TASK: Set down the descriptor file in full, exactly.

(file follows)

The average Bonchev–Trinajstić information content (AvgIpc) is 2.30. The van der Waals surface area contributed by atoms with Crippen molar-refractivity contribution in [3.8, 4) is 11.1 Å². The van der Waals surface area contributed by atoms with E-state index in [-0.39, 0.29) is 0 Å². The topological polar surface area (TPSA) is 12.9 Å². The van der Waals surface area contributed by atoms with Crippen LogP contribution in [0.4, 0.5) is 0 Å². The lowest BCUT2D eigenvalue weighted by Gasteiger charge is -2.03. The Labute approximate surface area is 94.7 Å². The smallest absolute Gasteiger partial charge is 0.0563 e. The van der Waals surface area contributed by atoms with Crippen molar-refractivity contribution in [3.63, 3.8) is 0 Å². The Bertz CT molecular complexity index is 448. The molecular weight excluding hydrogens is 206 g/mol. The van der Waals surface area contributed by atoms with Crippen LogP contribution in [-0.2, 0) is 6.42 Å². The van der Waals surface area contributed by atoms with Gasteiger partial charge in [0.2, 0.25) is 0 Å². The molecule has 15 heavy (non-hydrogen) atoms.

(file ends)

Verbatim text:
The average Bonchev–Trinajstić information content (AvgIpc) is 2.30. The van der Waals surface area contributed by atoms with Crippen molar-refractivity contribution in [3.8, 4) is 11.1 Å². The van der Waals surface area contributed by atoms with E-state index in [-0.39, 0.29) is 0 Å². The topological polar surface area (TPSA) is 12.9 Å². The van der Waals surface area contributed by atoms with Crippen LogP contribution in [0.4, 0.5) is 0 Å². The lowest BCUT2D eigenvalue weighted by Gasteiger charge is -2.03. The Labute approximate surface area is 94.7 Å². The smallest absolute Gasteiger partial charge is 0.0563 e. The van der Waals surface area contributed by atoms with Crippen molar-refractivity contribution in [3.63, 3.8) is 0 Å². The Bertz CT molecular complexity index is 448. The molecular weight excluding hydrogens is 206 g/mol. The van der Waals surface area contributed by atoms with Crippen LogP contribution in [-0.2, 0) is 6.42 Å². The van der Waals surface area contributed by atoms with Gasteiger partial charge in [0.2, 0.25) is 0 Å². The molecule has 15 heavy (non-hydrogen) atoms.